If I offered you a glass of red wine and you accepted, you’d expect red wine. If it was red wine vinegar and I acknowledged that I knew that, you’d likely feel betrayed.
I could try to defend myself by saying that both are made from the same kind of grapes and that the vinegar came from the wine, but you’d likely lose respect for me and do a good sniff test of every glass of red wine handed to you after that.
Red wine is wine. Red wine vinegar is vinegar.
Neither is better or worse than the other. Each have their own process of creation, occupy different aisles and shelves in the market, have different packaging, and buyers have different uses for and expectations of each.
When I work with memoirists, I ask a lot of questions. If I pick up on even a whiff of fiction (embellishment, dramatization, substantive differences between experience and retelling), we have a discussion about genre, responsibility to the reader, and respect for the work and fellow writers.
The phrase “alternate facts” may play with some people, but if you can rub two brain cells together and make a spark, I think you’ll agree that facts are verifiable and stand up to scrutiny. The facts of a memoir must stand up to scrutiny: real places, real people, real experiences.
Not every detail in a memoir will be verifiable by outside sources. Many things happen behind closed doors or out of earshot of others, but the principal actors know the truth. Of course, writing truth won’t stop some people from making legal claims against the author.
To protect themselves, some memoirists change names, locations, and details of events to obscure the identities of the principal players and in some cases the innocent. This is the slippery slope of memoir. It begs the question: At what point does a story slip from the world of nonfiction to that of fiction?
It’s tempting to think that as the author, you decide. The reality is that the court of public opinion—your peers and readers—decide.
Why isn’t the author’s label for their work the thing that matters most?
For one thing (and arguably not the most important thing), it’s about marketing and word of mouth.
Take Jill Abramson and her recently released book Merchants of Truth: The Business of News and the Fight for Facts.
Look at the Amazon reviews, 54% of which (as of 4/2/2019) are 1-stars. This one is representative of the collective criticism: “Shameful: This level of plagiarism, without warning, or apologies to those that have already bought the book, is unacceptable. The author’s blasé demeanor toward her transgressions is an embarrassment to her legacy and the publisher.” (John C. Overington)
But can Mr. Overington’s criticism be verified? Yes. And even if her admitted “mistakes” and slack instructions to or management of her fact-checker(s) turn out not to be as egregious as the headlines make it appear (see below), the damage is done.
We must never forget that our consumers (and often critics) have far more power over the market than we do. When we claim to be purveyors of truth, we must do so with the utmost integrity. When we do not, we will be called out. And the financial and reputational costs will be high.
Some might argue that this is a bad example because Abramson’s book is not a memoir. While it is a fact that her book is not a memoir, both fall under nonfiction.
For an example from the memoir shelf, let’s look at James Frey whose memoir A Million Little Pieces has been called a “literary forgery.” (1, 2)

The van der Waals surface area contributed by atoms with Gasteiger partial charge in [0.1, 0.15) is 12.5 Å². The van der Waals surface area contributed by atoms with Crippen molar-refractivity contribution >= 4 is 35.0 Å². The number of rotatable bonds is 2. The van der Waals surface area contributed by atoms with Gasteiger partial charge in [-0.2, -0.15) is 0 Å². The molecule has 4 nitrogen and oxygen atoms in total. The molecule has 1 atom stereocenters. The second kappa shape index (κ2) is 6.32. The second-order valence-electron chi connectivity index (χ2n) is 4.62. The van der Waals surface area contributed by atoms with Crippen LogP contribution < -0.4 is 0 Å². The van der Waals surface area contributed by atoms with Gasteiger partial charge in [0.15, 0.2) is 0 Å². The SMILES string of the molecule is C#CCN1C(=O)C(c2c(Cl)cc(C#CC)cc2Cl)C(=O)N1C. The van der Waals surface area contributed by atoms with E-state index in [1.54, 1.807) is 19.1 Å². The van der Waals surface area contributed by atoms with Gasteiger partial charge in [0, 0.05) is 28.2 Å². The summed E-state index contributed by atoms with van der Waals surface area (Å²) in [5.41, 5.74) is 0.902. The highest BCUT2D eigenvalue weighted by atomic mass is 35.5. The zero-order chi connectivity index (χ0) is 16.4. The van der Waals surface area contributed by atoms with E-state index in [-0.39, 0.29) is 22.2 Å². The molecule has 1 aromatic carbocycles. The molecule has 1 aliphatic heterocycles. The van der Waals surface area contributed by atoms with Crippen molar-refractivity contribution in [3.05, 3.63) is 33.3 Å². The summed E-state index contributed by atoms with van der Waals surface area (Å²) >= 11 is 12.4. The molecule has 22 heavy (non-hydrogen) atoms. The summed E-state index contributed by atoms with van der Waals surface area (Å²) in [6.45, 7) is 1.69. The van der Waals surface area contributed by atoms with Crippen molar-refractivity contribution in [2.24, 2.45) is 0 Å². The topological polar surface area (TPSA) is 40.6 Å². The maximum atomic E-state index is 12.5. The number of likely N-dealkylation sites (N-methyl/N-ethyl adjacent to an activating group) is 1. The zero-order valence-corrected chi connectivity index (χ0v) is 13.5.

His lies were exposed in a the smoking gun articled that opens with the line “Oprah Winfrey’s been had.” (3)
I’ve had more than one memoirist say that one of their goals is to be interviewed by Oprah. To be sure, an endorsement by Oprah and being listed on her book club reading list is huge, but Ms. Winfrey doesn’t take kindly to misrepresentation. After helping Frey sell millions of copies, she called him to the couch for a public comeuppance. (4)
As a professional writer and editor and avid reader of memoirs, I’m of the mind that memoir is nonfiction, and fiction is fiction. I want and expect wine to be wine and vinegar to be vinegar and to enjoy each for what they are. I want to trust the authors whose books I buy and whose wallets I fatten. I want to trust and be trusted.
When I discover that what was presented to me as one thing is another, I am confused.
When I learn that an author knowingly misrepresented their work, I feel disrespected and betrayed.
When faced with what some call “artistic choices,” ask yourself why you feel the need to deviate from what you know to be the truth.
If you are changing some of the names to protect the innocent, say so upfront. Cheryl Strayed did just that in her memoir, Wild. She was clear about who and why. She earned my trust and respect before I read the first word of her story.
If you feel the need to change the facts to “spice things up,” your material isn’t strong enough or your writing skills developed enough to write a memoir (one of the most challenging things to write). If that’s the case, why not use your experiences as the basis for a novel, a work of fiction? Why cling to the memoir label?
Understanding genre conventions and the market are the responsibility of the author. It’s a shame that some authors out of will or willful ignorance choose to misrepresent what they’re offering because what should be sweet now often leaves a bitter taste in the mouths of the people who accept what is handled them.
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Some of Our Favorite Literary Hoaxes (take special note of James Frey)
You Can’t Make This Stuff Up by Lee Gutkind
The Art of Memoir by Mary Karr
CI Communication Strategies